SYSTEM: GASTROINTESTINAL TRACT
FREQUENCY: 3-5 per 10 000 live births
PATIENT HISTORY: There are no clinical data available for this case.
The specimen consists of the anus of an infant and a hugely dilated rectum. It can be seen from the rectal end that there is no communication, and externally there is a ridge of skin where the anal orifice should be. The appearance is that of an imperforate anus.
(The tear in the rectum did not occur during life, but in removal of the specimen at autopsy.)
Most infants are diagnosed soon after birth when they do not pass meconium or the absence of an anal opening is noted on examination. If the diagnosis is missed, late presentation is usually abdominal distension and vomiting. The perineum of the infant should be carefully examined for a recto-perineal fistula, and meconium in the urine indicates a fistula between the rectum and urinary tract. A detailed examination and radiological investigations should be done for other abnormalities.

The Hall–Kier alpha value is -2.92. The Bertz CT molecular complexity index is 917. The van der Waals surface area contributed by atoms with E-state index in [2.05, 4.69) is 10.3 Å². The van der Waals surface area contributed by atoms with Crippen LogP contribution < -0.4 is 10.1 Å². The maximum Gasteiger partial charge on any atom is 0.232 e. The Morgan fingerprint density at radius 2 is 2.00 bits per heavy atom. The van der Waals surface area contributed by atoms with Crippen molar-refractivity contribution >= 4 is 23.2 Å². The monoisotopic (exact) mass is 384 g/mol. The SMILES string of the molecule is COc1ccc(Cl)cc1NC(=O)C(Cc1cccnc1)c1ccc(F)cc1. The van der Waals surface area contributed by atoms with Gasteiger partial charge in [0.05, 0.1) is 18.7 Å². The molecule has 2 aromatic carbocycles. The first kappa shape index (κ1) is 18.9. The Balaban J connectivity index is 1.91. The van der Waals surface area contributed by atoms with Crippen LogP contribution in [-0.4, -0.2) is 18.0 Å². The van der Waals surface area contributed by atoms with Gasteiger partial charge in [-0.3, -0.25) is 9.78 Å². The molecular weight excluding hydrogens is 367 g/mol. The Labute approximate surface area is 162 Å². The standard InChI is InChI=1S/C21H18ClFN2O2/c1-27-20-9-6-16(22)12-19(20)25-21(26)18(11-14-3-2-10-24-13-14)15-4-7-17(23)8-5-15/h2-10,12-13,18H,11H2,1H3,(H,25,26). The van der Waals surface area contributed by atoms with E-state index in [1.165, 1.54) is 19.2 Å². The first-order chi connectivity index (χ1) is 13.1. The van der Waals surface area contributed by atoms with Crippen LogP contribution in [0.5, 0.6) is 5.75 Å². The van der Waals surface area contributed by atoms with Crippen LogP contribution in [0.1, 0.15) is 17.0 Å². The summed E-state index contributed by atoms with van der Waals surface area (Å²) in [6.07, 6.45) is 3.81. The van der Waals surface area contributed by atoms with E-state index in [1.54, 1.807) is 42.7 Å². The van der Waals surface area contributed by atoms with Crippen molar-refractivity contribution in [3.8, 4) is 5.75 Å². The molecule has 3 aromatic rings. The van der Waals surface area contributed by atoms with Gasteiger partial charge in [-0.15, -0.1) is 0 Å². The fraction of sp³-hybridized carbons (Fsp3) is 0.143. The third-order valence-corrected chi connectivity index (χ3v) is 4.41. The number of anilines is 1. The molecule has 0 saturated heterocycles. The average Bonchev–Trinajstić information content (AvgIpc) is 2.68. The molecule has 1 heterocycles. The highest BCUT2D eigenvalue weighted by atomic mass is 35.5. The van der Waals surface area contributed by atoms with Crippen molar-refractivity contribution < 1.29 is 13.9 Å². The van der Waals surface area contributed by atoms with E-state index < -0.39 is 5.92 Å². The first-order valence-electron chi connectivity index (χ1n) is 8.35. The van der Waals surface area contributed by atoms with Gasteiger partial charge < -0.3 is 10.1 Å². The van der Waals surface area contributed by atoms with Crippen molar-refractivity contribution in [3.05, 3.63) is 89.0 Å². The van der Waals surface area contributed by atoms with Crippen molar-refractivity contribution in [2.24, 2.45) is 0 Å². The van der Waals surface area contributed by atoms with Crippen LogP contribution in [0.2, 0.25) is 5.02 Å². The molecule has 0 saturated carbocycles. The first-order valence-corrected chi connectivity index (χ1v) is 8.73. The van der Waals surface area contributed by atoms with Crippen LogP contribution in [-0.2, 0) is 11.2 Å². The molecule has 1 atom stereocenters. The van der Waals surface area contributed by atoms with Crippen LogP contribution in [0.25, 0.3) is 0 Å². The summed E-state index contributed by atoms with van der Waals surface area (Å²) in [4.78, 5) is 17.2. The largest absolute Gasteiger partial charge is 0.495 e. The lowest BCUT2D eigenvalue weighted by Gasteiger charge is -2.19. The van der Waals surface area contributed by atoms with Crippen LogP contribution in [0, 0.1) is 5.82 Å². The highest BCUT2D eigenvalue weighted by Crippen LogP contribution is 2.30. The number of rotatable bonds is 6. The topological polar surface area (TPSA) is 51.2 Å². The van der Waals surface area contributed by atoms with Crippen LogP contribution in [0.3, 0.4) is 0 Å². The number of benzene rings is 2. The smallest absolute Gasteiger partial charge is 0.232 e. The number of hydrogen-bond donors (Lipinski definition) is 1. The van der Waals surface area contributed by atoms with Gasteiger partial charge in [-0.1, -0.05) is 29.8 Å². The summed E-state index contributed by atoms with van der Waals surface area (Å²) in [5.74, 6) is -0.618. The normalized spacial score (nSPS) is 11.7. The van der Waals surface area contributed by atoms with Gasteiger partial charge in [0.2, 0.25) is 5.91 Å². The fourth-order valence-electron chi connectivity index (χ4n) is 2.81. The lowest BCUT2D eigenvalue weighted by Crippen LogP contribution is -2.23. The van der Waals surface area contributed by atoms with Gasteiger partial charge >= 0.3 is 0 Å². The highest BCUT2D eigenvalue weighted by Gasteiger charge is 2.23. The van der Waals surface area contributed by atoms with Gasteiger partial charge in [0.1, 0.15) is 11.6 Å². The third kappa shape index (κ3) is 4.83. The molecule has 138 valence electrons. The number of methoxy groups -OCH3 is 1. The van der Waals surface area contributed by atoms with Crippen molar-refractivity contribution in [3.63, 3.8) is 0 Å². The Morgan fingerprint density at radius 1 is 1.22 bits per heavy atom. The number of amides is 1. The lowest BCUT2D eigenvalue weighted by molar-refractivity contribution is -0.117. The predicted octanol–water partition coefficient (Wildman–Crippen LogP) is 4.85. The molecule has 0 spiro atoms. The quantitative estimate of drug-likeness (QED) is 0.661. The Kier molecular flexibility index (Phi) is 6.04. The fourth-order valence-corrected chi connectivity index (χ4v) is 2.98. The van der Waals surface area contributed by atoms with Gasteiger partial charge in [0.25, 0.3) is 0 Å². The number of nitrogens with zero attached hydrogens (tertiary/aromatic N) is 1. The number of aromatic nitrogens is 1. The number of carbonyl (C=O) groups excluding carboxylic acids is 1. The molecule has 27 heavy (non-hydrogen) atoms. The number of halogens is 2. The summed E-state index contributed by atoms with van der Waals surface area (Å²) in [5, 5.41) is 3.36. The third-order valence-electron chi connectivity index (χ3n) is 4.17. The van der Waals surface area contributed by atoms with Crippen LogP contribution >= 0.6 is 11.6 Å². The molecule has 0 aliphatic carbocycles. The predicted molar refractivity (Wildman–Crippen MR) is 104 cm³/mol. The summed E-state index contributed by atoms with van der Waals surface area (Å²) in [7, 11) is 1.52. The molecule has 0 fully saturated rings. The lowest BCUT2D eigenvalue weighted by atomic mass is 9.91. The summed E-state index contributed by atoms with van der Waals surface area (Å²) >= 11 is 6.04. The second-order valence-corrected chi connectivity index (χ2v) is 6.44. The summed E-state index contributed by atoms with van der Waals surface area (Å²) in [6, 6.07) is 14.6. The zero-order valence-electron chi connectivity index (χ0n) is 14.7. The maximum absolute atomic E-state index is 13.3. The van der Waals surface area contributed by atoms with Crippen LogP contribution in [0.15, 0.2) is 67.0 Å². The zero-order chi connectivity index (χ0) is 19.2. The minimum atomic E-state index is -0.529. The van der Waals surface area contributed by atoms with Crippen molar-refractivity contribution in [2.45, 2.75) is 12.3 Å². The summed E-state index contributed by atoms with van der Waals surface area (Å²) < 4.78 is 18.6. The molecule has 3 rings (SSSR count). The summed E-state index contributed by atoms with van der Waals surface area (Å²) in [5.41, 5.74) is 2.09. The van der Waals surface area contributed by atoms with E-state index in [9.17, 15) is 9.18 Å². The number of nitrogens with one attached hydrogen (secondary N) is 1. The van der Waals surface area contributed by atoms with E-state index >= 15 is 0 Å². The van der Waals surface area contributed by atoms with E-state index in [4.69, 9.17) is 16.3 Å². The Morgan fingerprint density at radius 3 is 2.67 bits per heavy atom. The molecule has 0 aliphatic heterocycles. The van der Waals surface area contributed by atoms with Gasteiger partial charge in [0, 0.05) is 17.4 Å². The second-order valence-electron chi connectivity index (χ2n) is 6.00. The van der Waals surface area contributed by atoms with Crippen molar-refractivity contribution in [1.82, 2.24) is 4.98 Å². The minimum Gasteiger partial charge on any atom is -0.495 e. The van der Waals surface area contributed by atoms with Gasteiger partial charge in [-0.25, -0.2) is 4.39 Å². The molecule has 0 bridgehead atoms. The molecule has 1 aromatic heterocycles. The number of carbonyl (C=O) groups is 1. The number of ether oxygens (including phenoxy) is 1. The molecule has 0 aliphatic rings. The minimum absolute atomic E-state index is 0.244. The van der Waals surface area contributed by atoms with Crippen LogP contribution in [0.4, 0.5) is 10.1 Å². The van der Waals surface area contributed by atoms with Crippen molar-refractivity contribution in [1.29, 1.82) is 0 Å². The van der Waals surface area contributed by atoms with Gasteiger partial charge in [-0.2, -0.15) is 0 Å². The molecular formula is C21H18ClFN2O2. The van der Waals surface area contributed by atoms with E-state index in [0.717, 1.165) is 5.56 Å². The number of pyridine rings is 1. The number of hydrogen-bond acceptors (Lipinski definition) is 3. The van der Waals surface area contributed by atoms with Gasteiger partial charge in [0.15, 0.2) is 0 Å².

There are a range of anorectal malformations that can result from abnormal development of the urorectal septum and cloacal membrane. The anal membrane is derived from the posterior part of the cloacal membrane. Normally the anal membrane ruptures at the end of the 8th week of gestation.
Other developmental anomalies, especially urogenital and musculoskeletal, are found in up to 70% of infants with anorectal malformation; anorectal malformations are part of several syndromes and genetic disorders. In isolated cases a clear aetiology is seldom identified.